We spent the month of February fleeing. My girlfriend and I had just returned to Shanghai from Chinese New Year holidays, having been in the US with my parents and then Brazil. I was inclined to scoff at the coronavirus. Yet something about the cancellation of flights to and from China in rapid succession – first US airlines, then British Airways, then the rest – made me flee. Anyway, I told myself, it was an excuse for another holiday.
We boarded a flight to Thailand, which doesn’t require Chinese visitors to apply for visas before arrival. I had already started to wonder why staying at home had seemed like such a punishment. I’ve been to Bangkok several times, but that strange afternoon, as we checked into a hotel filled with the sound of Mandarin voices from behind face masks, I wondered: is this my new home? As the weeks dragged on, and the virus spread and spread, I picked fights with my girlfriend, drank to excess with British holidaymakers, and scanned the headlines in hope that this irritating thing would magically go away.
Shanghai is a bubble, whose conditions don’t have much in common with the rest of the country. While Wuhan was registering huge numbers of people infected, Shanghai has just 342 confirmed cases at the time of writing – which, considering 24 million people live in the city, along with its dense urban core and constant population flux, is remarkable.
With President Xi Jinping paying his first visit to Wuhan on 10 March, there’s a sense that the government is envisaging life soon returning to normal.
Ironically, most new cases we know of in Shanghai and Beijing appear to be returnees from Europe. There have only been three fatalities in Shanghai at the time of writing, and for me, the costs of quarantine have been confined to boredom. The office and gym are closed, as are most parks, and schoolchildren are at home. Going out and meeting friends feels illicit and subversive. Twice a day, we send our temperatures by text message to our local neighbour-hood authority.
The costs of shutting the economy for months, and the social unrest that may follow, are yet to be seen. Only 47 of the 5,000 factories in the suburb of Jiading are open. Entrepreneurs, freelancers, or those on fixed incomes will be hit hard. China’s demographics – dense, ageing, with many smokers – make it uniquely vulnerable in a way that Western societies, with low-density suburban spread, might not be.
Our office has, in theory, since reopened. Before the outbreak, anybody entering the building had to register with their smartphones and scan in. The data that we surrender to the authorities is even greater now, coordinated between different layers of government and involving QR codes and temperature checks. It’s hard to imagine that they’ll give it back when the outbreak ends.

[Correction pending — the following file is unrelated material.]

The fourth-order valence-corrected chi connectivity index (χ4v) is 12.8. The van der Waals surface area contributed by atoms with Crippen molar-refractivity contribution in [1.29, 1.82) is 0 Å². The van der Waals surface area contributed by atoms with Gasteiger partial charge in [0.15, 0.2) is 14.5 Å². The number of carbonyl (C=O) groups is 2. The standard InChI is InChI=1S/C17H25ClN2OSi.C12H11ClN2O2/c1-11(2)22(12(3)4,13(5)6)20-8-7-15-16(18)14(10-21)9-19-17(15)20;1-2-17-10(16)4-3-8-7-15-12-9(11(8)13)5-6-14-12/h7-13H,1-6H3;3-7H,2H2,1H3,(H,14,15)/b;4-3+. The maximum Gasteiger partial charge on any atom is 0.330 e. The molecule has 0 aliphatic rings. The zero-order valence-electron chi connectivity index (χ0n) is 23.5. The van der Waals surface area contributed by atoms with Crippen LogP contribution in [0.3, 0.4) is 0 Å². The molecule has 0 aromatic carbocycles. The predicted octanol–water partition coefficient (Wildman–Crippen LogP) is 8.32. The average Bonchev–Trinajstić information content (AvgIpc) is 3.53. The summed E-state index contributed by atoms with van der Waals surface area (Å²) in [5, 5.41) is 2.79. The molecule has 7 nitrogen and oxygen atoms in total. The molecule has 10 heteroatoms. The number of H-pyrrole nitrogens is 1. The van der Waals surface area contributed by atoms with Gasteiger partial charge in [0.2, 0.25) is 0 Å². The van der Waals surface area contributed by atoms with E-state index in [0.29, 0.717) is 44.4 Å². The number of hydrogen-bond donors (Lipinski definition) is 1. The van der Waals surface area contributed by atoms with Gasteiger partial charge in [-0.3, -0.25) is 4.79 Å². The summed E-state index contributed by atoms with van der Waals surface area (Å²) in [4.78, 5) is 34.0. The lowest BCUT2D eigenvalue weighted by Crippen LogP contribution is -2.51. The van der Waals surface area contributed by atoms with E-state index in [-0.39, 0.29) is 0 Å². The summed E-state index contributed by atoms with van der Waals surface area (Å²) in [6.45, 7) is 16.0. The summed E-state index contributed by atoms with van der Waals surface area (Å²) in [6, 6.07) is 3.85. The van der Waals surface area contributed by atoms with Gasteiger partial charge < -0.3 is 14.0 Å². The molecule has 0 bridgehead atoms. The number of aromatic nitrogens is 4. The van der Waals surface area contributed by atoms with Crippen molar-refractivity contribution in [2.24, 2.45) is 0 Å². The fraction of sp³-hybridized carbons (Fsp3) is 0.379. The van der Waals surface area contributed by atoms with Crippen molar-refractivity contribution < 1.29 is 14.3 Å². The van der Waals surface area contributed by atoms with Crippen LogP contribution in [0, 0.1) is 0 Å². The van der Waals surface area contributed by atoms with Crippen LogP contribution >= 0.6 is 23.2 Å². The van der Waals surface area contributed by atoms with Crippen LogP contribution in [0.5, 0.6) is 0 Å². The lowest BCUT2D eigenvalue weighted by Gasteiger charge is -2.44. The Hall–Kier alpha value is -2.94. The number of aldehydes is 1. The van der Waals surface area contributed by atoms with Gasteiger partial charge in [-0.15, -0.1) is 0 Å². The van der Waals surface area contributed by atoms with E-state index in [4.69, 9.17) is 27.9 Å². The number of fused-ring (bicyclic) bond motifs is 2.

As we returned home from Thailand on 3 March, I speculated whether – like friends who had returned to Beijing – we’d be forcibly quarantined. In the event, we had our temperature taken and registered with some nice middle-aged women down the street.
The city is now almost open again. We recently visited the riverside and saw hundreds of people bursting out from enforced hibernation: skateboarding, jogging, walking their dogs, laughing. Many here in Shanghai say that China is the safest place now: no new cases have been reported in the city for four days.
The new ways of life, and new industries, will remain. All children are studying from home, and grocery deliveries have rapidly increased. China’s e-commerce giants Taobao and JD.com (Jingdong) both emerged from the Sars outbreak in 2003, as quarantined Chinese urbanites turned to shopping online. It seems certain that Covid-19 will have unpredictable, far-reaching impacts.
Chinese citizens have all sorts of traumas in their national memory. My partner grew up in Daqing, an oil city in Heilongjiang province founded during 1960s Maoism, where she heard of food shortages in Siberia. She took the coronavirus quarantine with stoicism and trust in the country’s resilience.
Some scattered acquaintances (mainly from the art world, or based in Hong Kong) have criticised the government’s response in social media posts. Entrepreneurs forced to continue paying wages and rent with business at a standstill have made public complaints.
Yet the majority of Chinese people I know wear their masks as a badge of social solidarity, and my partner is proud of what she sees as the ability of Chinese to make sacrifices for the good of the country. As news of infections in Milan, New York and other cities around the world come in, they say: “Good thing we’re in China, where it’s safe.”
For my partner, staying at home for a few weeks isn’t a big deal; when her grandmother was her age, she ate nothing but carrots for years, living in a barracks next to frozen oil refineries. I’m not quite so tough, and even a few days living in a shutdown were enough to drive me into all sorts of pointless speculations: Should I have children? Should I leave China? Where is truly safe?
For a long time, I’ve felt that the engine of the world is overheated. I’ve yearned for safety, normalcy. This February, China fell silent. Will your country be next?
This article appears in the 11 Mar 2020 issue of the New Statesman, How the world is closing down